In medieval Japan, life for ordinary citizens was precarious enough, with disease, hunger, flood and regular regional wars, but also there was an ever present danger from the local samurai warriors. What was this?

Answer: A samurai warrior could approach and with one warning whoop, lop off the head of a citizen with the sharpest of swords. This was done ‘for killing practice’. The samurai ran no risk of prosecution, and in the 16th century the samurai’s ‘licence to kill’ became enshrined in law. A samurai was supposed to hold death in contempt, and warriors killed themselves in battle to avoid the shame of surrender.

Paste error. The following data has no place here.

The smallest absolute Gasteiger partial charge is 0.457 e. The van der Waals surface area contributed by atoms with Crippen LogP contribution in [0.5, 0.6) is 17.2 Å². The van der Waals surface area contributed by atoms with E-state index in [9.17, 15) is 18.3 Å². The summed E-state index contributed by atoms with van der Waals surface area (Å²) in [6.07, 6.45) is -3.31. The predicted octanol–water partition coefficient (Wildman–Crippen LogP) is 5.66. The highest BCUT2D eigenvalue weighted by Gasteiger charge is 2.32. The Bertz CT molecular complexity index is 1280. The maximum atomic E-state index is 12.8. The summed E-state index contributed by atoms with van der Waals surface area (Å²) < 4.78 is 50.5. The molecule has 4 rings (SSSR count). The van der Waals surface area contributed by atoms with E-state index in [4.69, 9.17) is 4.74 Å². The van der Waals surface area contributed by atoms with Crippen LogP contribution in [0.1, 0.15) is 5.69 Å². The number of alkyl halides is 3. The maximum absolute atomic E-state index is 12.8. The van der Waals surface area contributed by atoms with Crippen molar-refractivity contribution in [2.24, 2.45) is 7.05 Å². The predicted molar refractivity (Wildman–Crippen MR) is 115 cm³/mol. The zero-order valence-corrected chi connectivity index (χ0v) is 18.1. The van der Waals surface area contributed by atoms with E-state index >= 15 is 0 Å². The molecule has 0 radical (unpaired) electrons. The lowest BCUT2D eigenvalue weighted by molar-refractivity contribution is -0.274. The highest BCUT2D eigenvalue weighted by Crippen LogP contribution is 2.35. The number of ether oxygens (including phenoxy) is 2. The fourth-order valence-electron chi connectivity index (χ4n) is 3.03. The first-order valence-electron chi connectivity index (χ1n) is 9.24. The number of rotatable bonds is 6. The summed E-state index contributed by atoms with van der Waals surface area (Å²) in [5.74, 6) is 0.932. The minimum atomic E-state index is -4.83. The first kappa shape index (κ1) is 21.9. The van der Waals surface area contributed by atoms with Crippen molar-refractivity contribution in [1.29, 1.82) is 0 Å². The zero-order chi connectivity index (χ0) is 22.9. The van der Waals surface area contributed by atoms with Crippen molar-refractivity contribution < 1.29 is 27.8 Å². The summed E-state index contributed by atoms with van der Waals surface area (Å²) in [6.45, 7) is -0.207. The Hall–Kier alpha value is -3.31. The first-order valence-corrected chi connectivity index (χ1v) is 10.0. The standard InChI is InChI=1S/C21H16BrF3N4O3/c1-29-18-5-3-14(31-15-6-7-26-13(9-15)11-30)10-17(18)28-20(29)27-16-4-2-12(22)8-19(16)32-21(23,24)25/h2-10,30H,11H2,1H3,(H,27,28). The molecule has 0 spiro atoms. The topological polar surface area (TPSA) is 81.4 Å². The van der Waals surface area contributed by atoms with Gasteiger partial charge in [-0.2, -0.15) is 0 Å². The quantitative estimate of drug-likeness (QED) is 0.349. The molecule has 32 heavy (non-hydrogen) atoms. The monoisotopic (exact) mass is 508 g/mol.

Source: Everyday Life Through the Ages published by Reader’s Digest

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